Word for Today – 6th October 2018.


‘By faith Isaac blessed Jacob and Esau concerning things to come.’
Hebrews 11:20 KJV

Every child needs their father’s blessing, and every father should speak words of blessing to them. When Isaac blessed his sons he was speaking with divinely given authority, not out of sentiment or favouritism. By Hebrew custom a father’s blessing had these ingredients:

1) A meaningful touch. ‘Jacob went close to his father…who touched him…Then his father Isaac said to him, “Come here, my son, and kiss me”’ (Genesis 27:22, 26 NIV 2011 Edition). A father’s blessing included the laying on of hands, a kiss, and an embrace of love and acceptance. Jesus also knew the importance of this: ‘He took [the children] up in his arms, put his hands upon them, and blessed them’ (Mark 10:16 KJV). And such expressions of love still bless your children’s hearts when they get them from you, Dad.

2) Words of affection. Before blessing Jacob his father Isaac said to him, ‘Ah, the smell of my son is like the smell of a field that the Lord has blessed’ (Genesis 27:27 NIV 2011 Edition). To a city dweller these words might bring a puzzled look, but not to Isaac’s boys. Isaac, who loved nature, was saying, ‘That’s my boy – a country boy, a hunter, a man’s man like his dad!’ He couldn’t have spoken more affirming words to his sons. Dad, make sure your words aren’t demeaning or insensitive; speak words that say, ‘I love you, I believe in you, I’m proud of you, and I’ll always be here for you.’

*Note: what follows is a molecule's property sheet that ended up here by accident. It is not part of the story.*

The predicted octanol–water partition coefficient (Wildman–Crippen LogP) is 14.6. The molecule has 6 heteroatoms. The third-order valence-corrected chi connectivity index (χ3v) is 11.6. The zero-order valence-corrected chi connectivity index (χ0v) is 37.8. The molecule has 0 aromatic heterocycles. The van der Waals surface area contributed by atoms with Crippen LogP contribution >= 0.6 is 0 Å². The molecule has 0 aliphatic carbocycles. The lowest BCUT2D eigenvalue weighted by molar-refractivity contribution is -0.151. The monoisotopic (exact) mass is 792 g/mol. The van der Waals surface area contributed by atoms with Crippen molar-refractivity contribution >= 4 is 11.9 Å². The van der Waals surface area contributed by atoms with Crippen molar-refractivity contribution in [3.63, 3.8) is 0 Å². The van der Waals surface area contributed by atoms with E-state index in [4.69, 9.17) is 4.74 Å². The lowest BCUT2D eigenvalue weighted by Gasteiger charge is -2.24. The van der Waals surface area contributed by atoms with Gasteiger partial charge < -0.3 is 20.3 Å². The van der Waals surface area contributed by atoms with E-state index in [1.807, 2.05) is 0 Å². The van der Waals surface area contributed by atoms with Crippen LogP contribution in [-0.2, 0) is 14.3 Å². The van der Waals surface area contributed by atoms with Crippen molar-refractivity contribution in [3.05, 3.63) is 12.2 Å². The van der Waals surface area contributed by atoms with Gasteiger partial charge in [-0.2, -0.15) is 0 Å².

Jeremiah 3-5, 1 Thessalonians 5

© 2017: This devotional is produced by UCB, free of charge through the generosity of our supporters. As a gift to the body of Christ, permission is given to Churches and Christian organisations to copy up to a maximum of 52 daily excerpts per year. Excerpts must acknowledge The Word for Today as the source, give the UCB address and inform that free issues of the daily devotional are available for the UK and Republic of Ireland.

The Word For Today is written by Bob and Debby Gass
For more information about the terms of use, contact publications@ucb.co.uk

Leave a Reply

Fill in your details below or click an icon to log in:

WordPress.com Logo

You are commenting using your WordPress.com account. Log Out /  Change )

Google photo

You are commenting using your Google account. Log Out /  Change )

Twitter picture

You are commenting using your Twitter account. Log Out /  Change )

Facebook photo

You are commenting using your Facebook account. Log Out /  Change )

Connecting to %s

This site uses Akismet to reduce spam. Learn how your comment data is processed.